Sweeney didn't get carried away with his resurgence at the plate.
"I've felt good before," he said. "Swinging out of the strike zone's not good and I've done that a lot."
Although Sweeney sounded grim, he was anything but down.
"Without sounding cocky," he said, "I know what I can do."
Accustomed to competing for roster vacancies, Sweeney wouldn't hazard a guess on what his immediate future holds.
"It's not my job to have a gut feeling," he told reporters. "That's overthinking. That's for you guys to do."
Melrose Bochy, manager Bruce Bochy's mother, died Friday night in Florida after a long illness. She was 78.
Services will be held Wednesday. Bruce Bochy said that he'll leave the team after Sunday's exhibition against San Diego to join his family. Bench coach Ron Wotus will manage the team in Bochy's absence.
Zito, Benitez in control:
Although Barry Zito absorbed the decision in the Giants' 11th exhibition loss in 14 games, he had no complaints about his four-inning outing.
Working on three days' rest, one fewer than usual, to stay on schedule for his Opening Day start April 3 against San Diego, Zito allowed two hits, including Aramis Ramirez's homer leading off the second inning.
Zito also issued one walk, bringing his Cactus League total to six over 17 innings. That's a more favorable ratio than he maintained last season, when he walked 99 in 221 innings.
"When I'm aggressive in the zone, I tend to have more dominant games," said Zito, who threw 41 strikes in 61 pitches. "When I'm falling behind and nitpicking, the games go the wrong way for me. The key for me is to be aggressive at all times, no matter if you're getting hit, because the other team can sniff out when you're starting to let down and be tentative."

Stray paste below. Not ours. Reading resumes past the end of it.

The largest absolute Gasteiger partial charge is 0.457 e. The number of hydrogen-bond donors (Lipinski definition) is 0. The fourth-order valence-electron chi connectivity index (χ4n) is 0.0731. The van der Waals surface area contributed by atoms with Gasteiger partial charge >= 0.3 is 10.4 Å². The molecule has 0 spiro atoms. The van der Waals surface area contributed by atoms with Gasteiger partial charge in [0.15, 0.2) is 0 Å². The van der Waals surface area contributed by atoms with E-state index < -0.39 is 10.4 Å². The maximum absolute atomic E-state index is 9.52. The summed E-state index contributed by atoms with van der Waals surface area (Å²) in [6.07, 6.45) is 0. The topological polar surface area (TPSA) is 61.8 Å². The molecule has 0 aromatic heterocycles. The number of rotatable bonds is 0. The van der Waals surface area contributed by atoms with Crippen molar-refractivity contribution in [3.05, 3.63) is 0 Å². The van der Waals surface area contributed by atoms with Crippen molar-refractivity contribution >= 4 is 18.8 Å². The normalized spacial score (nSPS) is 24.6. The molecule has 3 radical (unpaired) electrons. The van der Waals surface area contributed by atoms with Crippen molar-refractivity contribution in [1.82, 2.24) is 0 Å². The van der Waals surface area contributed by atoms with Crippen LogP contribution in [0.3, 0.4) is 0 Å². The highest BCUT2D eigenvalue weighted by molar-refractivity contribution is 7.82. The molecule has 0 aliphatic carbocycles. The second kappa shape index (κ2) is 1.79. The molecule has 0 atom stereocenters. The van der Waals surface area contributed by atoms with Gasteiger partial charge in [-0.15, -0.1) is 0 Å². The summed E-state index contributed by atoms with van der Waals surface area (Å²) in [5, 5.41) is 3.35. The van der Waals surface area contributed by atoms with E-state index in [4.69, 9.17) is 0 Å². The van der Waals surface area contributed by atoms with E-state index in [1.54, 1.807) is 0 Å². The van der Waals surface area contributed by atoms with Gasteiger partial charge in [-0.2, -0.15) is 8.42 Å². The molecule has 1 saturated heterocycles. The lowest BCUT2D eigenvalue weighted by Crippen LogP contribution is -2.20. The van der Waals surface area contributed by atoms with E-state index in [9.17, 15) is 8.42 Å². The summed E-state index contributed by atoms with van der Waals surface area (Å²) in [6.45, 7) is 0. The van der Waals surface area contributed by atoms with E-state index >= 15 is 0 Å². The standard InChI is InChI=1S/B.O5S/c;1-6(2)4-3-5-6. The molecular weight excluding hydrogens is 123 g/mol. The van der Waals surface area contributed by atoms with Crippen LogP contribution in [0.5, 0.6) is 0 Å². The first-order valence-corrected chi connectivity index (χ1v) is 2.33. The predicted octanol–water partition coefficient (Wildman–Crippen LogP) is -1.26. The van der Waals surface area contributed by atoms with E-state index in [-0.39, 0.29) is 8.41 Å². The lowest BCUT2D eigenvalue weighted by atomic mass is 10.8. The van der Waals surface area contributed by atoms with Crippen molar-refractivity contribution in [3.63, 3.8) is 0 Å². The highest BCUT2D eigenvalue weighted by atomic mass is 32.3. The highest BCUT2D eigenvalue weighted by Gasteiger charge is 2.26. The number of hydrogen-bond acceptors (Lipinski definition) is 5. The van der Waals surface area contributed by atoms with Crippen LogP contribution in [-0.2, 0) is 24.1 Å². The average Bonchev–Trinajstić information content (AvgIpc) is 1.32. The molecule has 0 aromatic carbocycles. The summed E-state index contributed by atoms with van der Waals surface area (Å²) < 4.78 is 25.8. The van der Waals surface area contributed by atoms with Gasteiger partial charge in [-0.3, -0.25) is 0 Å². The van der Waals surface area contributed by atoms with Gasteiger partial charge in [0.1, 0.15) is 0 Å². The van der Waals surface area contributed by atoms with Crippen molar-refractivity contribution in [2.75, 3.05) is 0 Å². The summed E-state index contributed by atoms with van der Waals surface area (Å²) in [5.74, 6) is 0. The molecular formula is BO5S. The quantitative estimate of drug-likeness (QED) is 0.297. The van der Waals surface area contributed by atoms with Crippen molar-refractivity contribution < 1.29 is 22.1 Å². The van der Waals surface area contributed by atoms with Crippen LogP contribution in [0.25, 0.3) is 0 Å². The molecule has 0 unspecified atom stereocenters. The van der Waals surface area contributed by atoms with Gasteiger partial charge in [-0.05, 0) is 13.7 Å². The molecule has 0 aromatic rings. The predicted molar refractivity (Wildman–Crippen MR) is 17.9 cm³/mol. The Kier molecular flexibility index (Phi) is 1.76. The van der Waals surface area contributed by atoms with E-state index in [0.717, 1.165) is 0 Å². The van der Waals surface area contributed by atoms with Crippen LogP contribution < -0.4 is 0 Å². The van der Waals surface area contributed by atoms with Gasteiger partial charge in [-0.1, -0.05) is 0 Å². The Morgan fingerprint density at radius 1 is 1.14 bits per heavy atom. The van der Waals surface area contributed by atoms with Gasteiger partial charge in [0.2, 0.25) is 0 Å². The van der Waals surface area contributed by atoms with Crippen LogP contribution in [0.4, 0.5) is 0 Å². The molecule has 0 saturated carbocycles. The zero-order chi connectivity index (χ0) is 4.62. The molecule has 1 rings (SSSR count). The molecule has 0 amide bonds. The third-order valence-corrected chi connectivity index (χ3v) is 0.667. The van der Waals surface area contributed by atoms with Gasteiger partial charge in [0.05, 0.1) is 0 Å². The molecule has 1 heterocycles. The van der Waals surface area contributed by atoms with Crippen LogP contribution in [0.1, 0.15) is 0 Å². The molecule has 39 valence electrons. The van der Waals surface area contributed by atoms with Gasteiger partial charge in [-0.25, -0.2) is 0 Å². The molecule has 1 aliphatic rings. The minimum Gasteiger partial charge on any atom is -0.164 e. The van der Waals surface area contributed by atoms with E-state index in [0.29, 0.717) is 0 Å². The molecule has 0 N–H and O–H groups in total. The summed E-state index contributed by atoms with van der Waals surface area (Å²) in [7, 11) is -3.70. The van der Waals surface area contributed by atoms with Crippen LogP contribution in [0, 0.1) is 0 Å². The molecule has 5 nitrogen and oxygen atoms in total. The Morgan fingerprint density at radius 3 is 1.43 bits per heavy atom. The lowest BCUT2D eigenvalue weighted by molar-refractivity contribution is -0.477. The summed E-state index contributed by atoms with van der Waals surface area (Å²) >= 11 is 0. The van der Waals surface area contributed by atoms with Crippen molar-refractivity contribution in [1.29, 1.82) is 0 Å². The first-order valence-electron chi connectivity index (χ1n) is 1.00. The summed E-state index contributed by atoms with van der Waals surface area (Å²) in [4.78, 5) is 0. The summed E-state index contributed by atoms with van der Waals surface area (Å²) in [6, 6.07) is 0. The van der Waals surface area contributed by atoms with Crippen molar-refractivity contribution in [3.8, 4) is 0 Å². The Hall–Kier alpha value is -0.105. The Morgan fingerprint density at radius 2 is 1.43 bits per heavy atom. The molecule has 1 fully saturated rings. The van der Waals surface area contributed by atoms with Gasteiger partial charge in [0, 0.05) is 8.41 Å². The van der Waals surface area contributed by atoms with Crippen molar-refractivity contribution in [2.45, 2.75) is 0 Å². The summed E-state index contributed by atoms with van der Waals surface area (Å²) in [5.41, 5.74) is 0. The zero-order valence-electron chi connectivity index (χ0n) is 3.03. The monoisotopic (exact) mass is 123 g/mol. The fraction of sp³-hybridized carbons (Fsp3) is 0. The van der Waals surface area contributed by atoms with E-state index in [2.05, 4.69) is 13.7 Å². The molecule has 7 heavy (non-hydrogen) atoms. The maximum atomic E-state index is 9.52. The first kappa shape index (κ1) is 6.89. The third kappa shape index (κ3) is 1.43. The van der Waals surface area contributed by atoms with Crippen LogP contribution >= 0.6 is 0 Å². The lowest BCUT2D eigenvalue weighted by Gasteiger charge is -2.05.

Projected closer Armando Benitez took the same approach, striking out one batter in a perfect ninth inning. Benitez, who has allowed one run in six one-inning exhibition appearances, threw seven strikes in 11 pitches. His velocity remained relatively low -- 88-91 mph, according to one scout -- as he used mostly off-speed pitches.
Noah Lowry admitted that the right oblique muscle he strained in last season's home opener might still be affecting him -- not physically, but mechanically. The left-hander is still struggling to find a consistent release point.
"Last year, with my whole side thing, I think I got into some bad habits with the way I was throwing, maybe overcompensating," Lowry said. "Now that I'm healthy and trying to get back to where I was in years past, that's just taken a little bit more time."
Lowry, whose ERA ballooned to 6.87 when he allowed the Cubs five runs in five innings, expressed confidence that he'll be fundamentally sound when the season begins.
"Some guys are ready to go; me, I might need a start or two more, another bullpen or whatever it may be just to make sure I'm on," Lowry said.
The Giants travel to Peoria on Sunday for their lone exhibition against the San Diego Padres, their National League West rivals. To keep their starting pitchers on schedule and give several relievers some much-needed work, the Giants are plugging non-roster right-hander Scott Atchison, who's competing for a bullpen spot, into the starting role. He'll oppose right-hander Jack Cassel.